The issue of single candidates, however, was not the only question dividing the two blocs. Mustafayev told EurasiaNet that organizing joint vote monitoring on election day, a joint assessment of the election results, and the question of taking joint actions after the elections also proved to be deal-breakers. According to Mustafayev, YeS rejected cooperation on these issues.

Talks about a formal pact between YeS and Azadlig began immediately after the two blocs were established. The Azadlig bloc was created in the summer of 2005 by Azerbaijan's three main opposition parties: the Popular Front Party (PFPA), Musavat Party and Democratic Party of Azerbaijan (DPA). It has generally been more outspoken in its criticism of President Ilham Aliyev and draws inspiration from the so-called “color” revolutions that have occurred elsewhere in the Commonwealth of Independent States over the past two years. The bloc is supporting 114 candidates, including some candidates who are not members of Azadlig parties and some independents.

The YeS, or New Policy, alliance was created in April 2005 by Eldar Namazov, president of the public forum For Azerbaijan and a former aide to President Heidar Aliyev. Other founders of the bloc included: Etibar Mammadov, leader and former chairman of the National Independence Party; Lala Shovket, leader of the Liberal Party; Ali Masimov, prime minister under the late President Abulfaz Elchibey; and Eldaniz Guliyev, chairman of the Intelligentsia Movement. Shovket later left the bloc, and the National Independence Party and Social Democratic Party signed on. YeS initially tried to style itself as a “third force” that would appeal to voters who had lost faith in both the government and the more established opposition parties in the Azadlig bloc. Among YeS members, the National Independence Party is running the greatest number of candidates, 45.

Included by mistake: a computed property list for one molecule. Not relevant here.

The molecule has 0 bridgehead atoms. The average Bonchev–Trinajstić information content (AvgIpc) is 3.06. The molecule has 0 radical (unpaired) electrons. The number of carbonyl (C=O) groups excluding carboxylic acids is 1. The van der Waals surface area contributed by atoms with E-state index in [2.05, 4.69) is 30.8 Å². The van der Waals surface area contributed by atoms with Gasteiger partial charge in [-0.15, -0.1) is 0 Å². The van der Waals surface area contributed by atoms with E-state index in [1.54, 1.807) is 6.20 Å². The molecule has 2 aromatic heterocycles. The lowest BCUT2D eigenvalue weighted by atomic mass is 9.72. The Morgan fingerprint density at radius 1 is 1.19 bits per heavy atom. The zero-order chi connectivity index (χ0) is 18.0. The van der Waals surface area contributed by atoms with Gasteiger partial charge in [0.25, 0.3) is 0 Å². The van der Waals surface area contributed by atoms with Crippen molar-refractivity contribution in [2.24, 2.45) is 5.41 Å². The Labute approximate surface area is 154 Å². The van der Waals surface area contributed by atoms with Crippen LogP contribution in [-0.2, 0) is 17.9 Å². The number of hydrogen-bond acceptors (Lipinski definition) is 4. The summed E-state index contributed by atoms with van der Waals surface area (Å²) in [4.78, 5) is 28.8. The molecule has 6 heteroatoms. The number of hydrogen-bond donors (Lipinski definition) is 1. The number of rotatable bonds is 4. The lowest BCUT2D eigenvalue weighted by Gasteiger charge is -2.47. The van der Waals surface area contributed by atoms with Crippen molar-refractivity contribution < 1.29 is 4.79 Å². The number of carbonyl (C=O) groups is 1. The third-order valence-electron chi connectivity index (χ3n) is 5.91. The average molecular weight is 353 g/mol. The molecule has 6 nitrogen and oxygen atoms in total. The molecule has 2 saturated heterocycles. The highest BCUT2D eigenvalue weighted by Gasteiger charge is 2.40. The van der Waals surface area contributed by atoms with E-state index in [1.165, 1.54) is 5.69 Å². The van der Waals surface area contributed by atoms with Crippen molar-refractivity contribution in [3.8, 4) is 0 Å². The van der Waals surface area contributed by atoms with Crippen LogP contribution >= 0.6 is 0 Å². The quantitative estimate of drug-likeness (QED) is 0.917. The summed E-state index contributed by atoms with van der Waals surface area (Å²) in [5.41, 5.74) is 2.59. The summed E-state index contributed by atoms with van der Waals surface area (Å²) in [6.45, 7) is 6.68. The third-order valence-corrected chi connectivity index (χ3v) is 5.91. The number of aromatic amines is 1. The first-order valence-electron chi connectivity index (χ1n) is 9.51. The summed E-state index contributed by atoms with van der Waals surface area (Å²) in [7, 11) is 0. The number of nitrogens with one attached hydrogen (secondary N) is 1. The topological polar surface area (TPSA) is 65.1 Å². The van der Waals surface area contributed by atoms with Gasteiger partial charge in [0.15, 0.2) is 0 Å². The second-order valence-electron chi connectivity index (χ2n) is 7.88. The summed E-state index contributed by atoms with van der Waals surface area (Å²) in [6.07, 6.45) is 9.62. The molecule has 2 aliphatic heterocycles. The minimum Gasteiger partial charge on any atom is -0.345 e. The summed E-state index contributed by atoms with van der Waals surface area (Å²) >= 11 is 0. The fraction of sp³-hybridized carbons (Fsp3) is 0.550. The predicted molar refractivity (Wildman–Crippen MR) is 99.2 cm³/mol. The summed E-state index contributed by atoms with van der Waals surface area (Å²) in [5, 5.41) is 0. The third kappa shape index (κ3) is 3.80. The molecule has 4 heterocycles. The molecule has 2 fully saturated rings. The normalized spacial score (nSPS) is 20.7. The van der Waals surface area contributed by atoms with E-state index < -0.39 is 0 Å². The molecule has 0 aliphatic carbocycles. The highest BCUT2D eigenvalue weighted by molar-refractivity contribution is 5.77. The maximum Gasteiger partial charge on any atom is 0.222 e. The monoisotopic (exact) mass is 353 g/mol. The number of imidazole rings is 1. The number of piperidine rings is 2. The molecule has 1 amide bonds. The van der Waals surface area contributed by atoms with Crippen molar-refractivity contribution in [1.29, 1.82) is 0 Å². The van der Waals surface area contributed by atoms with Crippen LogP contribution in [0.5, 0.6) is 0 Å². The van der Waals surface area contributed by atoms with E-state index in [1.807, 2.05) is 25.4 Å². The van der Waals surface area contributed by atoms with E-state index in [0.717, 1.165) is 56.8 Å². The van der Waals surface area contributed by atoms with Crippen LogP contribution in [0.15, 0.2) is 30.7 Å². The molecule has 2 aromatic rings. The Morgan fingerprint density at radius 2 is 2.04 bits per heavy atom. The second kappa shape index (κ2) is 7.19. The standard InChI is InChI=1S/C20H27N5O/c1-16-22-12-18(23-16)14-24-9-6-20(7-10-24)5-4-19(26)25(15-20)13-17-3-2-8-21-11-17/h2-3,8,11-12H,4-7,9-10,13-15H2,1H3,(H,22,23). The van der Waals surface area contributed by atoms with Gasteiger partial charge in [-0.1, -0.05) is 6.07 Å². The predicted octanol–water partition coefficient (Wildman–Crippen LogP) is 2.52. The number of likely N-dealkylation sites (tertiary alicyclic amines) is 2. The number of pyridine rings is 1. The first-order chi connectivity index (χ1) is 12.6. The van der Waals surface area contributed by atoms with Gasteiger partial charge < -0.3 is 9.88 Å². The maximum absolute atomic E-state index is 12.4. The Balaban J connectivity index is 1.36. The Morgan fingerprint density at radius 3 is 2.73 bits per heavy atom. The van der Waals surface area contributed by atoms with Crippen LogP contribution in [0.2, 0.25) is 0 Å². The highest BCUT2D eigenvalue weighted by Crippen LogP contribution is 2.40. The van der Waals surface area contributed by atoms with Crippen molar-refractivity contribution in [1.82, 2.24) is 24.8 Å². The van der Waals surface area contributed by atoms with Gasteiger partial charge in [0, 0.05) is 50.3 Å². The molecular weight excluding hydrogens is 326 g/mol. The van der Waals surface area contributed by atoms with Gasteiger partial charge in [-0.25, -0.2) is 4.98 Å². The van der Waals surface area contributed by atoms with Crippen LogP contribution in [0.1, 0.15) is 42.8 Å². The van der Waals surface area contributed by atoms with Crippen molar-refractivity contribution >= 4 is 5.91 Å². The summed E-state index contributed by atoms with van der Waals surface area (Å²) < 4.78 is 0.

As early as August, leaders of both blocs told reporters that they were ready to explore possible cooperation during the elections and willing to start the necessary negotiations. But substantive talks on unification didn’t immediately happen.

From the start, large differences in ideology and election strategies have separated Azadlig and YeS. Azadlig leaders seemed to pursue more confrontational tactics, engaging in street clashes with police and unsanctioned rallies. Azadlig representatives were also more outspoken in their criticism of the Aliyev administration. Meanwhile, YeS staked out a more moderate position. YeS candidates have stated that they do not endorse revolutionary tactics, and in televised campaign speeches, some YeS candidates have expressed support for the current government; Hajiami Atakishiyev, a YeS candidate in Baku’s #14 Azizbeyov constituency, even withdrew his candidacy in favor of First Lady Mehriban Aliyev.